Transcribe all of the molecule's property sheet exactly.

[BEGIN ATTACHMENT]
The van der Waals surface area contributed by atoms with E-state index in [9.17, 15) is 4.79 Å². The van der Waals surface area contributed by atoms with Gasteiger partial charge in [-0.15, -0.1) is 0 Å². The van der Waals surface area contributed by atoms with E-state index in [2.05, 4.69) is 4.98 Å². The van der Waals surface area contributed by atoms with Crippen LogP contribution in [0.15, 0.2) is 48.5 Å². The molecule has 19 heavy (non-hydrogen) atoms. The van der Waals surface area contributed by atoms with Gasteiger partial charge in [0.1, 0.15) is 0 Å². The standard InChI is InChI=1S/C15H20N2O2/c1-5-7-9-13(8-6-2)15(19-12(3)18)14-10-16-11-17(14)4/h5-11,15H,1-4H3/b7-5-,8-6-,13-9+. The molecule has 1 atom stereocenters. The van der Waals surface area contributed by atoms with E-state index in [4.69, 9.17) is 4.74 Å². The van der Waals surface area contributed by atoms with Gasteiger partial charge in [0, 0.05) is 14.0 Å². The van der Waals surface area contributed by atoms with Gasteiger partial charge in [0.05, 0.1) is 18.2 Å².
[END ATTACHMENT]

The van der Waals surface area contributed by atoms with E-state index in [9.17, 15) is 4.79 Å². The van der Waals surface area contributed by atoms with Gasteiger partial charge in [-0.15, -0.1) is 0 Å². The van der Waals surface area contributed by atoms with E-state index in [2.05, 4.69) is 4.98 Å². The van der Waals surface area contributed by atoms with Crippen LogP contribution in [0.15, 0.2) is 48.5 Å². The molecule has 19 heavy (non-hydrogen) atoms. The van der Waals surface area contributed by atoms with Gasteiger partial charge in [0.1, 0.15) is 0 Å². The standard InChI is InChI=1S/C15H20N2O2/c1-5-7-9-13(8-6-2)15(19-12(3)18)14-10-16-11-17(14)4/h5-11,15H,1-4H3/b7-5-,8-6-,13-9+. The molecule has 1 atom stereocenters. The van der Waals surface area contributed by atoms with E-state index in [4.69, 9.17) is 4.74 Å². The van der Waals surface area contributed by atoms with Gasteiger partial charge in [0, 0.05) is 14.0 Å². The van der Waals surface area contributed by atoms with Gasteiger partial charge in [0.05, 0.1) is 18.2 Å².